Johnny Dowd

Texas Platters

Phases and Stages

Johnny Dowd

The Pawnbroker's Wife (Catamount) When Fort Worth-born Johnny Dowd landed on the Wrong Side of Memphis in 1998, the marrow-sucking directness of his debut cut like a knife through your run-of-the-mill singer-songwriter's fat slab of stupid lyrics and uninspired sounds. In his follow-ups, Dowd hasn't strayed much from this direction, sometimes evoking Dylan's lyrical masterpieces, while other times producing out of the ordinary, but not necessarily lasting, works. His fourth disc, The Pawnbroker's Wife, captures all the noir power of his debut, but also shows musical refinement with a Shakespeare-on-the-rocks story of cracked love. The simple relational bliss of opener "I Love You" is followed up by the nerve-chilling riffs introducing "Rose Tattoo," then comes the liquor-kissed, workingman lament "Monkey Run." Years in upstate New York haven't worn away the edges of Dowd's Texas drawl, which conveys the two-minute sonic diatribe "Sweeter Than Honey" as easily as the deadpan delivery of "Billy Blu." The seventh of 14 cuts, "Judgment Day" is the album's peak, portraying the stark cruelty of capital punishment the way only a Texan can. Musically, Dowd's songs draw from Sixties space rock, country, cinematic works, and the deep alcoves of he and his band's imagination. The sitar in the chorus of the penultimate "True Love" somehow avoids the gimmicky, while closer "Sleeping in the Grass" has a Beach Boys-esque orchestration. Overall, The Pawnbroker's Wife once again confirms Dowd as a certified original. (Johnny Dowd plays the Red Eyed Fly, Saturday, Oct. 12.)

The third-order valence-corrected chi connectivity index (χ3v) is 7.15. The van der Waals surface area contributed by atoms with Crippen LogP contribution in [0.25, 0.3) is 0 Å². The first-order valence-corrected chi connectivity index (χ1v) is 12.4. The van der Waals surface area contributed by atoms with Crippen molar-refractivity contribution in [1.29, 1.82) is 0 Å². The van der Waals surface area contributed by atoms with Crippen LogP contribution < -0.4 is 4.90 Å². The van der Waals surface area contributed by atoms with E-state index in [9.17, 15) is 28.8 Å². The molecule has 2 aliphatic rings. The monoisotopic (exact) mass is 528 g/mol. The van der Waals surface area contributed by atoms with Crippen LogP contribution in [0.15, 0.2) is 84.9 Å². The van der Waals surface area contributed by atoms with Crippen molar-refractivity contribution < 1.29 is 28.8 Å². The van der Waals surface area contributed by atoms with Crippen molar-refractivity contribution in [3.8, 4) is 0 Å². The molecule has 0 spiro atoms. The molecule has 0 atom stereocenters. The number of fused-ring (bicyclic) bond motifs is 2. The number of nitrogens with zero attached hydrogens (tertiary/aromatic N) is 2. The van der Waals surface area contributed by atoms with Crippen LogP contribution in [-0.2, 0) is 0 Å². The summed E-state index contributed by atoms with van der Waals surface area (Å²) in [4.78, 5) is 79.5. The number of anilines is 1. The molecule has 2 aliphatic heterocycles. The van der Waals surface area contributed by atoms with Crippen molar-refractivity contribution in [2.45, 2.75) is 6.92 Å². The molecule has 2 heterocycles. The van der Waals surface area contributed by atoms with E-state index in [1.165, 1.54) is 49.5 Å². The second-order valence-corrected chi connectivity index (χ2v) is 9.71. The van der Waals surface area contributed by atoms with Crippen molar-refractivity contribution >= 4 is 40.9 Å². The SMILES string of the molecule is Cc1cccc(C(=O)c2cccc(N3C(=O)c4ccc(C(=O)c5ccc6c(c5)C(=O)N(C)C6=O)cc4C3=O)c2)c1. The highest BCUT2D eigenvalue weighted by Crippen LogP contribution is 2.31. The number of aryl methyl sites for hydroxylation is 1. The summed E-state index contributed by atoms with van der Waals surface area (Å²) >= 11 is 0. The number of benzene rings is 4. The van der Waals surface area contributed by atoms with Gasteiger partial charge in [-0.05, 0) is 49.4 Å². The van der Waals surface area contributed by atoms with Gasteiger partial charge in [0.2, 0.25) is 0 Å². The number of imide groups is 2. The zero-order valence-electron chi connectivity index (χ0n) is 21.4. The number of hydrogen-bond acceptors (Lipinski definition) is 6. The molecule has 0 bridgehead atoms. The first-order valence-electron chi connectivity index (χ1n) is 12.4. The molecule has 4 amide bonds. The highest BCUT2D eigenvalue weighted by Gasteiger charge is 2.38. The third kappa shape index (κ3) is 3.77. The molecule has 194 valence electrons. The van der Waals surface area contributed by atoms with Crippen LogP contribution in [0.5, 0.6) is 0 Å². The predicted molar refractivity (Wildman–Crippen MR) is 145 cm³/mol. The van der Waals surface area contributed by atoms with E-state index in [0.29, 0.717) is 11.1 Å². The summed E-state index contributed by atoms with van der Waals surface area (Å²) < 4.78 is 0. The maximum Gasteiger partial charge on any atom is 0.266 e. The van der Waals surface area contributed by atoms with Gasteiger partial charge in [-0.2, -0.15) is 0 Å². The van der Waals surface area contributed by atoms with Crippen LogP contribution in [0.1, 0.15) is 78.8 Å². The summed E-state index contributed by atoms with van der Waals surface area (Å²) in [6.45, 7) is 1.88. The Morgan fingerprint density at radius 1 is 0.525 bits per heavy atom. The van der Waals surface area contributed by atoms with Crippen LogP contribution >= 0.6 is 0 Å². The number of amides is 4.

***.5

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